October is Energy Awareness Month

by Col. Douglas Hammer
86th CEG commander

As fall approaches in Germany, most people are more interested in turning the radiator thermostat up than down. However, the month of October not only marks the changing season, it is also a time to recognize Energy Awareness Month. As we enter the fall and winter seasons in Germany, experience tells us that utility costs will soar. But, if you think you pay a lot for energy, imagine having to pay the KMC’s electric and heating bills, which work out to nearly $4.25 million each month! It’s money that could be spent on our Airmen, their readiness and our mission.

Since 1991, the Department of Energy has used the month of October to kick off its annual energy awareness campaign, promoting efficient uses of energy. This year’s theme, “Turn Words into Action; Turn Action into Results,” builds upon the U.S. Air Force facility theme, “Leaner Installations, Cleaner Sources, Smarter Decisions,” and places an emphasis on increased energy conservation measures. This reminds us that we need to work together and hold one another accountable to make wise energy choices.

The federal government is the largest consumer of energy in the U.S., the Department of Defense is the largest consumer of energy within the federal government and the Air Force is the largest consumer of energy within the Department of Defense Thus, the Air Force has the most potential for savings not only in area of aviation fuel, but also in facility energy conservation. This year’s themes support the Air Force’s overall mission to “Fly, Fight and Win.”

The KMC’s energy team has many projects in the works, such as replacing roofs with better insulation, installing Ramstein’s first photovoltaic and solar thermal roofs, and upgrading lighting to energy-efficient fixtures. All these efforts make good sense in a fiscally constrained environment, and they are also tied to Executive Order 13423, which mandates federal agencies to reduce energy consumption 30 percent by 2015. We all have a part to play in accomplishing this goal, but it shouldn’t be one we focus on just once a year.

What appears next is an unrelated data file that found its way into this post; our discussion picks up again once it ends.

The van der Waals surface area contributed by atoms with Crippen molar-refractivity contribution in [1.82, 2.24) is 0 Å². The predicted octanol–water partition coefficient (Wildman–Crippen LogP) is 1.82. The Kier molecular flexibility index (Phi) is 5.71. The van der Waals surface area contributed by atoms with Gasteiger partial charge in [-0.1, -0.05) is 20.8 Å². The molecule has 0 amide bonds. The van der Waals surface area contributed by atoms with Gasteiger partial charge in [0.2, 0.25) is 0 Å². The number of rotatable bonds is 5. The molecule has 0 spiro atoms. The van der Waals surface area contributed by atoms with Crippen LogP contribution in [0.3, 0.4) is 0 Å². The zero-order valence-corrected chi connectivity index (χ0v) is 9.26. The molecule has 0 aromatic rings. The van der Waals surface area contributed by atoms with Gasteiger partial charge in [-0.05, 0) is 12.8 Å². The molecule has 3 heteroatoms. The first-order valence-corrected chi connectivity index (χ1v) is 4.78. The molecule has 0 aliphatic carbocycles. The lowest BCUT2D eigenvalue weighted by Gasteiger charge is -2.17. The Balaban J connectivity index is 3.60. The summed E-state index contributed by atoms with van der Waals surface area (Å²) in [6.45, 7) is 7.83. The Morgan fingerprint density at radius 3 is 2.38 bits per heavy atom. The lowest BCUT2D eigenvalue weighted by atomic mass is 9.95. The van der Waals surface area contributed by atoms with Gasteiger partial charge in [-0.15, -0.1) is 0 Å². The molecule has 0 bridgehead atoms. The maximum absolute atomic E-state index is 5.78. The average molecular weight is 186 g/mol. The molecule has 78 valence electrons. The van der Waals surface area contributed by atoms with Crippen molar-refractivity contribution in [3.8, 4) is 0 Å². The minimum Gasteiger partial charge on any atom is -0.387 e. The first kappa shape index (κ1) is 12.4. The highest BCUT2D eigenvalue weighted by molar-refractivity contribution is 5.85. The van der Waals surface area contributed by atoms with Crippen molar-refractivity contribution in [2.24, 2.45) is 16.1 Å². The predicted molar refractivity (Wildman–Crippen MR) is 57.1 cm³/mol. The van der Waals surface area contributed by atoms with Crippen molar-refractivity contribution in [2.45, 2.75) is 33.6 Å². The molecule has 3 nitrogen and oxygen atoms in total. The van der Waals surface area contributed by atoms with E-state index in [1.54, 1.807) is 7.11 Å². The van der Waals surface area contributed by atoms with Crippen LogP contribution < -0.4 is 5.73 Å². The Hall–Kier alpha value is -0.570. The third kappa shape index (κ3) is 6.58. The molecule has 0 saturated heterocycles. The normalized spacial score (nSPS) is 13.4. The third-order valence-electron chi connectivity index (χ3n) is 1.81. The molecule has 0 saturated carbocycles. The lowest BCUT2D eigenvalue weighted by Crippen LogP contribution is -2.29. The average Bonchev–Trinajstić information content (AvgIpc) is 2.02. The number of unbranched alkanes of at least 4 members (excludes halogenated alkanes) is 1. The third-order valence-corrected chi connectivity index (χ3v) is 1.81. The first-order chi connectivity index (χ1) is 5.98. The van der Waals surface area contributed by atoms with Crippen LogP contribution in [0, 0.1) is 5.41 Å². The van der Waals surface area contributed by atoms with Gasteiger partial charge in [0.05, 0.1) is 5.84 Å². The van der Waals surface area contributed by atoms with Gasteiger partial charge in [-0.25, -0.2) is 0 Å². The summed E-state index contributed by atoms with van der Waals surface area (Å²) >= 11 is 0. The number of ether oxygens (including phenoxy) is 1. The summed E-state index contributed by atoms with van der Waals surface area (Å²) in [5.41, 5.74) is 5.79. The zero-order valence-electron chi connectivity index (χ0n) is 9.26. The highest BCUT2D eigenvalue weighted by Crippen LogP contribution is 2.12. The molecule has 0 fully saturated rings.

This year, as our Air Force begins Energy Awareness Month, I want to thank everyone for their efforts to date reducing our energy demand. I would like to encourage everyone to take “ACTION” this October. ACTION stands for: Appliance reduction, Computer log off, Temperature set points, Inform facility managers, Outdoor conservation and No waste. These are easy steps that can yield positive results for the community and the Air Force.

Appliance reduction ― Reducing the number of appliances in your facility can yield significant energy savings. Refrigerators, coffee pots and microwaves should be consolidated into break rooms and unplugged when not in use.

Computer log off ― Don’t just pull out your ID card and go home, remember to log off. The Air Force IT Power Management Team estimates this action alone can save more than $10 million a year. Turn off all office equipment, such as computer monitors, printers and scanners, which are not required to remain on for security updates.

Temperature Control ― Adjust radiators to a reasonable setting and allow them to bring the room to a comfortable temperature for all rather than continually adjusting the heat and then opening windows to compensate. Ventilate rooms properly by opening windows fully for 10 minutes instead of keeping them tipped. This prevents loss of heat during the winter and still provides fresh air.

Inform facility managers ― Inform know the name of your facility manager. Report incorrect temperature set points, leaky faucets, blocked air vents, cracked windows and other problems to your facility manager or Civil Engineer Customer Service.  

Outdoor conservation ― If you notice a broken sprinkler head wasting water or area lights left on in a parking lot during the day, report it to your local Civil Engineer Customer Service.

No waste ― Turn off interior lights at the end of the work day and use daylight when possible. Don’t turn a blind eye to problems. If you see something that doesn’t need to be on, turn it off. If you see a problem, report it. Each of us has an important part to play in conserving energy. Keep an eye out in October for more energy conservation tips and events.

For questions or comments, contact your KMC Asset Optimization Team at 480-7712. And, as always, thank you and your families for serving.